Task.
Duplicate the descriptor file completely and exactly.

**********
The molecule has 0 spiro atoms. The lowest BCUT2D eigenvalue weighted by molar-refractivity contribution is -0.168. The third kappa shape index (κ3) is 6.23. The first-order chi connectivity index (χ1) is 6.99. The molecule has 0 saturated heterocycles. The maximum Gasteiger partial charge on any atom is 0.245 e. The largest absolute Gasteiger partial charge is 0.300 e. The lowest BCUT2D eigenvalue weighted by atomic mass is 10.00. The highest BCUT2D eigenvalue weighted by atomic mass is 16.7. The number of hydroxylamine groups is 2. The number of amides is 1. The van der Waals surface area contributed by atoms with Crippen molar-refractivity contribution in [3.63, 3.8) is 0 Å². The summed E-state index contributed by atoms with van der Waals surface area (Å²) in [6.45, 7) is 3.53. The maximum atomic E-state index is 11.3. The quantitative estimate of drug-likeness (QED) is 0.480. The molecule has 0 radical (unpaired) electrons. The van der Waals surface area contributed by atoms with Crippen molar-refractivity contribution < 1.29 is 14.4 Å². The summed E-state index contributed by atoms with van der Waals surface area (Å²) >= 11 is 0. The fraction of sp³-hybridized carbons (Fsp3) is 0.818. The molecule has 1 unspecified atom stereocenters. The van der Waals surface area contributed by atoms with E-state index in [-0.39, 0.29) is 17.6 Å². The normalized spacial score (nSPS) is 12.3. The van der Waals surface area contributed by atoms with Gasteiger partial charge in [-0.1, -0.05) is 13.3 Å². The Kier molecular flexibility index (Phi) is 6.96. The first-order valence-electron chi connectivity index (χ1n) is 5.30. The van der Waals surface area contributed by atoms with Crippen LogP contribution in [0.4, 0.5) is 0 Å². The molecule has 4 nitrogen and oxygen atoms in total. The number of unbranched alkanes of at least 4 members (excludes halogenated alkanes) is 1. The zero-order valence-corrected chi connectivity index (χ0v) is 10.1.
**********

The molecule has 0 spiro atoms. The lowest BCUT2D eigenvalue weighted by molar-refractivity contribution is -0.168. The third kappa shape index (κ3) is 6.23. The first-order chi connectivity index (χ1) is 6.99. The molecule has 0 saturated heterocycles. The maximum Gasteiger partial charge on any atom is 0.245 e. The largest absolute Gasteiger partial charge is 0.300 e. The lowest BCUT2D eigenvalue weighted by atomic mass is 10.00. The highest BCUT2D eigenvalue weighted by atomic mass is 16.7. The number of hydroxylamine groups is 2. The number of amides is 1. The van der Waals surface area contributed by atoms with Crippen molar-refractivity contribution in [3.63, 3.8) is 0 Å². The summed E-state index contributed by atoms with van der Waals surface area (Å²) in [6.45, 7) is 3.53. The maximum atomic E-state index is 11.3. The quantitative estimate of drug-likeness (QED) is 0.480. The molecule has 0 radical (unpaired) electrons. The van der Waals surface area contributed by atoms with Crippen molar-refractivity contribution < 1.29 is 14.4 Å². The summed E-state index contributed by atoms with van der Waals surface area (Å²) >= 11 is 0. The fraction of sp³-hybridized carbons (Fsp3) is 0.818. The molecule has 1 unspecified atom stereocenters. The van der Waals surface area contributed by atoms with E-state index in [-0.39, 0.29) is 17.6 Å². The normalized spacial score (nSPS) is 12.3. The van der Waals surface area contributed by atoms with Gasteiger partial charge in [-0.1, -0.05) is 13.3 Å². The Kier molecular flexibility index (Phi) is 6.96. The first-order valence-electron chi connectivity index (χ1n) is 5.30. The van der Waals surface area contributed by atoms with Crippen LogP contribution in [0.4, 0.5) is 0 Å². The molecule has 4 nitrogen and oxygen atoms in total. The number of unbranched alkanes of at least 4 members (excludes halogenated alkanes) is 1. The zero-order valence-corrected chi connectivity index (χ0v) is 10.1.